Kabhi Hum Harijan ho jaate hain…Kabhi hum bahujan ho jaate hain… Bas kabhi jan nahi ban paye, jisse Jan Gan Man main hamari bhi ginti ho… A wishful revolutionary played […]
Kabhi Hum Harijan ho jaate hain…Kabhi hum bahujan ho jaate hain…
Bas kabhi jan nahi ban paye, jisse Jan Gan Man main hamari bhi ginti ho…
A wishful revolutionary played by the mercurial Mohd Zeeshan Ayub sums up the plight of the untouchables, the last broken rung of the caste system, in our country. Stats say that 70% of the population of India constitutes of the people, who are labeled as scheduled caste, tribes and other backward castes who are trampled by the rest 30% of the so-called upper caste people. For them, article 15 of the Indian Constitution is a mere written passage which claims that a nation or its citizens cannot distinguish fellow citizens on the basis of caste, color or creed. For them, the basic fundamental rights are a luxury to have. Director Anubhav Sinha, through his movie ‘Article 15’ uses the infamous 2014 Badaun rape case as his background to highlight the existential crisis of the ‘Others’ who remain invisible to us, in plain sight.
A young and dynamic IPS officer Ayan Ranjan enters into the UP badlands with the tune of the Bob Dylan classic ‘Blowin’ in the wind’. As he asks his driver to fetch a bottle of water from a nearby village, the driver respectfully refuses, citing the village being infested with lower caste people. The answer is indeed blowing in the wind. It remains to be seen when Ayan can actually feel it. And he does see it, as he gets to the murkier depths of the suicide of two minor girls, of which his fellow officers and colleagues are eager to dismiss as an open-and-shut case. Beneath the death of two girls, a closet of old skeletons tumbles down, which reeks of casteism, racism, and denial of the fundamental rights.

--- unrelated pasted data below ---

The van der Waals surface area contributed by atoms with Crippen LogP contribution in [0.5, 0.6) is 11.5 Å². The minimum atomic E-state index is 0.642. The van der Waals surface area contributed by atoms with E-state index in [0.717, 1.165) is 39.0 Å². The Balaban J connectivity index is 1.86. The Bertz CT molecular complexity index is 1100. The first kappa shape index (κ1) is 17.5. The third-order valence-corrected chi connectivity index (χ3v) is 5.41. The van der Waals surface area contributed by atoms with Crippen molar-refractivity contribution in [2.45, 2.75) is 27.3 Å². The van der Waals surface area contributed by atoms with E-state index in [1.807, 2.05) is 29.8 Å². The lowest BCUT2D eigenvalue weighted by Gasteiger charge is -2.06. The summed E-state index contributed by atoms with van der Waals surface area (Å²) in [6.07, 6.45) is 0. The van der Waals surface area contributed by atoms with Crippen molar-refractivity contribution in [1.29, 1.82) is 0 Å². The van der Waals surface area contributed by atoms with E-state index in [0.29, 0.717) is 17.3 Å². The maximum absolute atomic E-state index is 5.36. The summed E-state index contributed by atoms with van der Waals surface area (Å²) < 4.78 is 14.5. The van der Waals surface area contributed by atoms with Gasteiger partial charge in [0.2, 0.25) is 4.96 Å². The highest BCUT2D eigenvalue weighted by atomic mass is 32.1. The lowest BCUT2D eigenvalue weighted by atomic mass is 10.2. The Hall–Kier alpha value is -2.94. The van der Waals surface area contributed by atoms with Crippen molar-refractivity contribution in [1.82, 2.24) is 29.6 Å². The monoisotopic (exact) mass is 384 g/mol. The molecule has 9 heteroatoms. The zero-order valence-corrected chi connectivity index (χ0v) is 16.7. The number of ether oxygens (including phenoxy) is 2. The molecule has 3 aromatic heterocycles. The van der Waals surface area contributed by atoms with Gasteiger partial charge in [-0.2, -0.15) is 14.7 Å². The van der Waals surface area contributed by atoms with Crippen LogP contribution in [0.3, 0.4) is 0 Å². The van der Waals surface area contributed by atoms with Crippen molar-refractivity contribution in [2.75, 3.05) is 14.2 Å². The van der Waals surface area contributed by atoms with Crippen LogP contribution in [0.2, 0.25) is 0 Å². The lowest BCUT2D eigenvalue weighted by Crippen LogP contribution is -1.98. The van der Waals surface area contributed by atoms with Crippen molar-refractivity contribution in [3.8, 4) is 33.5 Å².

Director Anubhav Sinha, the man behind the critically acclaimed ‘Mulk’ weaves his story, along with fellow writer Gaurav Solanki to let the viewers know that under the shining, fast food eating, living-in-the-time-of-their-lives Indians, lies another India where some innocents only exist to get oppressed by the group who calls themselves the majority. He gets to his point pretty quickly as the lens of cinematographer Ewan Mulligan focuses on a police station, where despite being the keepers of the law and order, the cops themselves identify on the basis of their castes. The protagonist Ayan, a man who from his rose-tinted glass of righteousness aims to get rid of the societal scums is flabbergasted at his force of officers, who time and again, pleading him not to destroy the centuries-old equilibrium of their society. For them, he’s an outsider who will probably leave or be suspended on the account of his actions. But they’ll be paying with their lives, for tearing apart the prevalent social fabric.
Director Anubhav Sinha gets a terrific ensemble cast for ‘Article 15’. Kumud Mishra plays Jatav, a lower caste cop, Manoj Pahwa adds another feather in his hat as he plays the dubious cop Brahmadutt who believes in maintaining the equilibrium. Sayani Gupta is fabulous as Goura. Not many dialogues but her forte remain her eyes with which she expresses her anguish. Sushil Pandey as Nihal Singh has an interesting character arc. Subhrajyoti Bharat as Chandrabhan, the driver leads the film as the narrator who keeps telling stories from the past, which in a way, matches with the present state of affairs. Ashish Verma plays Mayank, the PA to Ayan, who feels that the change is in the air. Ayushmaan Khurrana, who seems to have a knack for uncanny and unconventional scripts, underplays his character of IPS officer Ayan Ranjan, whose idea of justice and fairness take a back step with the crumbling law and order of the state. His scenes, especially with the CBI officer Panicker, played by the fabulous M Nassar is something to watch out for.
Sharing its ideological roots with the Gene Hackman starrer ‘Mississippi Burning’, director Anubhav Sinha’s ‘Article 15’ is an important film for the times we are living in. A must watch!
The Cinemawala Rating: 3.5/5